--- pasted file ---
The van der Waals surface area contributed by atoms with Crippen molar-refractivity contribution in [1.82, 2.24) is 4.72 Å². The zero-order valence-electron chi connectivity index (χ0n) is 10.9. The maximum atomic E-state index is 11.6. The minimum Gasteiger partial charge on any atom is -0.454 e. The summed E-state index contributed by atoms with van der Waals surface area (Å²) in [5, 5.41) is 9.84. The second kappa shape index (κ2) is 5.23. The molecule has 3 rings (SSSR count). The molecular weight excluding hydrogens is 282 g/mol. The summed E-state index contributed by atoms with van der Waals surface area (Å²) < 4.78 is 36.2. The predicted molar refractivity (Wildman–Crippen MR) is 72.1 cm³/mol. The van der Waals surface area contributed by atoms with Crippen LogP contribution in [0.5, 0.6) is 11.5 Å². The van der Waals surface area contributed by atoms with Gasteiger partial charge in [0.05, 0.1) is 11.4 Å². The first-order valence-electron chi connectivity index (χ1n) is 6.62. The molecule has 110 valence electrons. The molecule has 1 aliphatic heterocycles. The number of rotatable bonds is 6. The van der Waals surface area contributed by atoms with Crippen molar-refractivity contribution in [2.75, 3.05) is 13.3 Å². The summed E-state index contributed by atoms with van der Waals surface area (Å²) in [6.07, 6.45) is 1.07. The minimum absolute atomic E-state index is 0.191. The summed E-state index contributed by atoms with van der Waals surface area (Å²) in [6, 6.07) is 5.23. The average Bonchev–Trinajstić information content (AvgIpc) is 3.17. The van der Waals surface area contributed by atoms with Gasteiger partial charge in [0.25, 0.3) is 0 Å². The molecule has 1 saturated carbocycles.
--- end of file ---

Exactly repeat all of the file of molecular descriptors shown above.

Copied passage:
The van der Waals surface area contributed by atoms with Crippen molar-refractivity contribution in [1.82, 2.24) is 4.72 Å². The zero-order valence-electron chi connectivity index (χ0n) is 10.9. The maximum atomic E-state index is 11.6. The minimum Gasteiger partial charge on any atom is -0.454 e. The summed E-state index contributed by atoms with van der Waals surface area (Å²) in [5, 5.41) is 9.84. The second kappa shape index (κ2) is 5.23. The molecule has 3 rings (SSSR count). The molecular weight excluding hydrogens is 282 g/mol. The summed E-state index contributed by atoms with van der Waals surface area (Å²) < 4.78 is 36.2. The predicted molar refractivity (Wildman–Crippen MR) is 72.1 cm³/mol. The van der Waals surface area contributed by atoms with Crippen LogP contribution in [0.5, 0.6) is 11.5 Å². The van der Waals surface area contributed by atoms with Gasteiger partial charge in [0.05, 0.1) is 11.4 Å². The first-order valence-electron chi connectivity index (χ1n) is 6.62. The molecule has 110 valence electrons. The molecule has 1 aliphatic heterocycles. The number of rotatable bonds is 6. The van der Waals surface area contributed by atoms with Crippen molar-refractivity contribution in [2.75, 3.05) is 13.3 Å². The summed E-state index contributed by atoms with van der Waals surface area (Å²) in [6.07, 6.45) is 1.07. The minimum absolute atomic E-state index is 0.191. The summed E-state index contributed by atoms with van der Waals surface area (Å²) in [6, 6.07) is 5.23. The average Bonchev–Trinajstić information content (AvgIpc) is 3.17. The van der Waals surface area contributed by atoms with Gasteiger partial charge in [0.25, 0.3) is 0 Å². The molecule has 1 saturated carbocycles.